• I always understood the ps3 had more power?

      • The PS3 does, overall, just about have more power, but it’s hidden away behind horribly complicated SPEs and split RAM which cause problems.

      • The speed of the RAM is FAR more important than the quantity.

        You want to get stuff to the rendering engine and out to the display as quick as possible.

        As with the current gen, Sony have got it 100% right (The PS3’s XDR RAM is in the region of 5x the speed of that in the XBox360). It’s just shame that everything is dumbed down to suit the Xbox. (aside from PS3 exclusives).

        Of course Microsoft will prime all the fanboys again that the PS4 is complex to develop for and all that nonsense..

  3. Bethesda must be loving Sony right now. :-P

    • Rumour has it, they’ve sent someone round to Sony with a bunch of flowers and a box of chocolates. That same rumour also indicates the flowers are lagging and the chocolates are lacking textures.

      • HA! I LOL’D hard

      • It’s all speculation. In fact, they did sent Microsoft some flowers but they said that the a similar set of flowers will only arrive at Sony next month… Or maybe only Q2…

  4. “And if Sony are aiming at 4K, they’ll need all the memory they can get.”

    if 4K yes they do ;-)

    • (I’m not buying a 4K anytime soon.. so do not really care..)

  5. Interesting stuff. Then again, when I see the memory that my PC games are taking up, 4GB still sounds like quite a bit. Okay… a lot!

    Saying that, is this RAM just for the machine and not for the graphics card/chip or will the GPU be using this as well? My 7950 has 3GB of RAM itself so it might be far more in line with what’s been mentioned and that the console is anything but “future proofed”. Silly phrase but it makes sense. :-)

    • If it’s GDDR5, then that’s unified between “system” and “graphics”, yes. But it’s exceedingly fast, too.

      The use of GDDR3 in the PS3 and 360 means that their smaller caches of RAM are still quite a bit faster than the DDR3 which is shoved into the WiiU. Part of the reason why some of the early ports over to the WiiU aren’t that much better or more stable in frame rate than they are on the older consoles.

      Personally, I’d take 4GB GDDR5 over 8GB DDR3 any day of the week.

    • My graphics card has 4GB of GDDR 5 just for itself, stupid expensive and only really useful for multi-monitor at insane res though, not much need for it otherwise ;)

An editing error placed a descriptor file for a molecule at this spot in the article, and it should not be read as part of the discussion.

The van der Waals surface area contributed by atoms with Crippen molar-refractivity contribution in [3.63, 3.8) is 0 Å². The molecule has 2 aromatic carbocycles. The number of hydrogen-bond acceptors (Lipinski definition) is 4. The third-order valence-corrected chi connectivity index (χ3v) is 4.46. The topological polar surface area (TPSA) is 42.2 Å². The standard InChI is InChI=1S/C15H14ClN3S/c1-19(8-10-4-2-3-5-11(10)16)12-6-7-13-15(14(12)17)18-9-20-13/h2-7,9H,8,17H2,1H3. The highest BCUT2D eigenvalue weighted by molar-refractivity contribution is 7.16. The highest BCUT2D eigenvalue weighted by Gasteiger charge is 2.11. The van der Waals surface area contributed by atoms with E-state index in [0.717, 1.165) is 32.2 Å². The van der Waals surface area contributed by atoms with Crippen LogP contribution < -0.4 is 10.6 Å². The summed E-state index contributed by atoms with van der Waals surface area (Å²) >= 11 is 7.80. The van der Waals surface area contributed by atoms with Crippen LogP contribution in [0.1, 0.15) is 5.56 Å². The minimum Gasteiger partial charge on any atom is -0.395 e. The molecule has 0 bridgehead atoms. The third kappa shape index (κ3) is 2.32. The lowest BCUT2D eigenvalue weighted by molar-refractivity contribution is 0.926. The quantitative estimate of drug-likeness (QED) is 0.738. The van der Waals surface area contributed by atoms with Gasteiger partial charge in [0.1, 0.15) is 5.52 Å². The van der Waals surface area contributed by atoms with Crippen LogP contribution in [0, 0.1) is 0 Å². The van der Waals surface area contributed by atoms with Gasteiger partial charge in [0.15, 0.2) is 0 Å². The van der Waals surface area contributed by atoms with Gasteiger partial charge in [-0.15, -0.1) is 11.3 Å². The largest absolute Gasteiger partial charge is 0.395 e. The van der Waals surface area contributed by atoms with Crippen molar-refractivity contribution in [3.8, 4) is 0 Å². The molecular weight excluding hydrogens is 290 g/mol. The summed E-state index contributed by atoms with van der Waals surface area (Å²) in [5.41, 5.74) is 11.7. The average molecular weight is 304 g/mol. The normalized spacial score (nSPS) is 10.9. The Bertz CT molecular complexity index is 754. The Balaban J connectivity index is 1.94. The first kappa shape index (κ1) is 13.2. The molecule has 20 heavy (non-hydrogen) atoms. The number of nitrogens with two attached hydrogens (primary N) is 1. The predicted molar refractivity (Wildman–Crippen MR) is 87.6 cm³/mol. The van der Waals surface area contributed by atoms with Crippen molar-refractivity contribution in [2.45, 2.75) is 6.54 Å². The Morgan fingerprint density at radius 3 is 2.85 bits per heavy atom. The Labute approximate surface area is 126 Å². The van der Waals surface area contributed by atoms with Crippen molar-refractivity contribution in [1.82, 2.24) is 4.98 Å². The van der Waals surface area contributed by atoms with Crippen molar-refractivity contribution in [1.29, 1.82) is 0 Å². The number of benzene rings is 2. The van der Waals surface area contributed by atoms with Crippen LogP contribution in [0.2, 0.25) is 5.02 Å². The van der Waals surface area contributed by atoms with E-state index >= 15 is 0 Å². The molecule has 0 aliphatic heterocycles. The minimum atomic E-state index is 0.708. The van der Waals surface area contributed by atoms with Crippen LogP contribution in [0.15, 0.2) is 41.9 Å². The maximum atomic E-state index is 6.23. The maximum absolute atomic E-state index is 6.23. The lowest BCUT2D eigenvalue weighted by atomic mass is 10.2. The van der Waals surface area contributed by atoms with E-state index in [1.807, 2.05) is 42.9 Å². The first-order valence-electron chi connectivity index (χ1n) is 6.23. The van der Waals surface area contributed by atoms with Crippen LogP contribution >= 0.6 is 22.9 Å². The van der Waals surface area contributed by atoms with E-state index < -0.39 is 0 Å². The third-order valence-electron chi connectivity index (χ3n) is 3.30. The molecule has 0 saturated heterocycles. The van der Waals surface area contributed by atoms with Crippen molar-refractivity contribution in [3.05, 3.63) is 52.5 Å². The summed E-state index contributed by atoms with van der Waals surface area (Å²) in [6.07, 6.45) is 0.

4GB for the whole system *feels* a bit low to a PC user but without the OS overheads and with a single monitor approach it may be perfectly adequate.

    • Let’s remember that PC games require 2GB and this amount is shared with the Windows OS which is itself a memory hog.

  6. I’m sure this issue won’t be a massive issue, and if it does turn out to be a disaster and games don’t arrive on the PS4 because its underpowered then it’ll probably mean Sony step up the push for first party games, yay!

    Back in the PS1- N64 days, what was the difference between those? Was it 32mb vs 64ms RAM? Bless those glorious machines and their tiny numbers.

    • Generally speaking, 4GBytes RAM memory for an application is an ocean of memory. There are other issues such as computational complexity that prevents dealing with extra-large data structures.

      Generally speaking, I’d expect 4GBytes or more (8GBytes) for general purpose multitasking operating systems. That’s just not the case about game consoles. In a game console the important thing is that it is capable of properly executing the game, that it is inexpensive (remember the $400 figure…) and that it has low TCO (not an energy hog, not a frequent visitor of repair shops, etc).

      Get any AAA game running on a PC/Windows. Them exclude memory in use by windows, then exclude memory in use by background processes (anti-virus, etc) and you’ll see that 512MBytes is the figure that represents max memory usage for the game.

  7. GDDR5 is DDR3 Ram and DDR4 is very expensive where as DDR3 Ram is dirt cheap.